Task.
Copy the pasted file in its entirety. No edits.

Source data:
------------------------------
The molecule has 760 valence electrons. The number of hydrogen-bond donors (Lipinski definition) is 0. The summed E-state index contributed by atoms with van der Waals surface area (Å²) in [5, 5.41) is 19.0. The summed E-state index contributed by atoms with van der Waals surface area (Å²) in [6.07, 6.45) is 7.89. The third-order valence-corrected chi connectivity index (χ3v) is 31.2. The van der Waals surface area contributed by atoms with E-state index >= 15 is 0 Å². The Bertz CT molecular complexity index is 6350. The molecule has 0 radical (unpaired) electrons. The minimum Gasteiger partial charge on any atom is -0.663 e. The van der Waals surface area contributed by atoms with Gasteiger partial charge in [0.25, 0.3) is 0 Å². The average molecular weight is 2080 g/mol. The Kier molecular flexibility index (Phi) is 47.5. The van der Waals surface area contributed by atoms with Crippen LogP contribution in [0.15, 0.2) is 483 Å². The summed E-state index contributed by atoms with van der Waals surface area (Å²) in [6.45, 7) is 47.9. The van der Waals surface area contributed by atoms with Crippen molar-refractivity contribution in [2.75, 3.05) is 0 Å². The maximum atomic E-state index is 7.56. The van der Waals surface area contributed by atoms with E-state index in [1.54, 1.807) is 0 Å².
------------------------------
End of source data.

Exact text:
The molecule has 760 valence electrons. The number of hydrogen-bond donors (Lipinski definition) is 0. The summed E-state index contributed by atoms with van der Waals surface area (Å²) in [5, 5.41) is 19.0. The summed E-state index contributed by atoms with van der Waals surface area (Å²) in [6.07, 6.45) is 7.89. The third-order valence-corrected chi connectivity index (χ3v) is 31.2. The van der Waals surface area contributed by atoms with E-state index >= 15 is 0 Å². The Bertz CT molecular complexity index is 6350. The molecule has 0 radical (unpaired) electrons. The minimum Gasteiger partial charge on any atom is -0.663 e. The van der Waals surface area contributed by atoms with Gasteiger partial charge in [0.25, 0.3) is 0 Å². The average molecular weight is 2080 g/mol. The Kier molecular flexibility index (Phi) is 47.5. The van der Waals surface area contributed by atoms with Crippen LogP contribution in [0.15, 0.2) is 483 Å². The summed E-state index contributed by atoms with van der Waals surface area (Å²) in [6.45, 7) is 47.9. The van der Waals surface area contributed by atoms with Crippen molar-refractivity contribution in [2.75, 3.05) is 0 Å². The maximum atomic E-state index is 7.56. The van der Waals surface area contributed by atoms with E-state index in [1.54, 1.807) is 0 Å².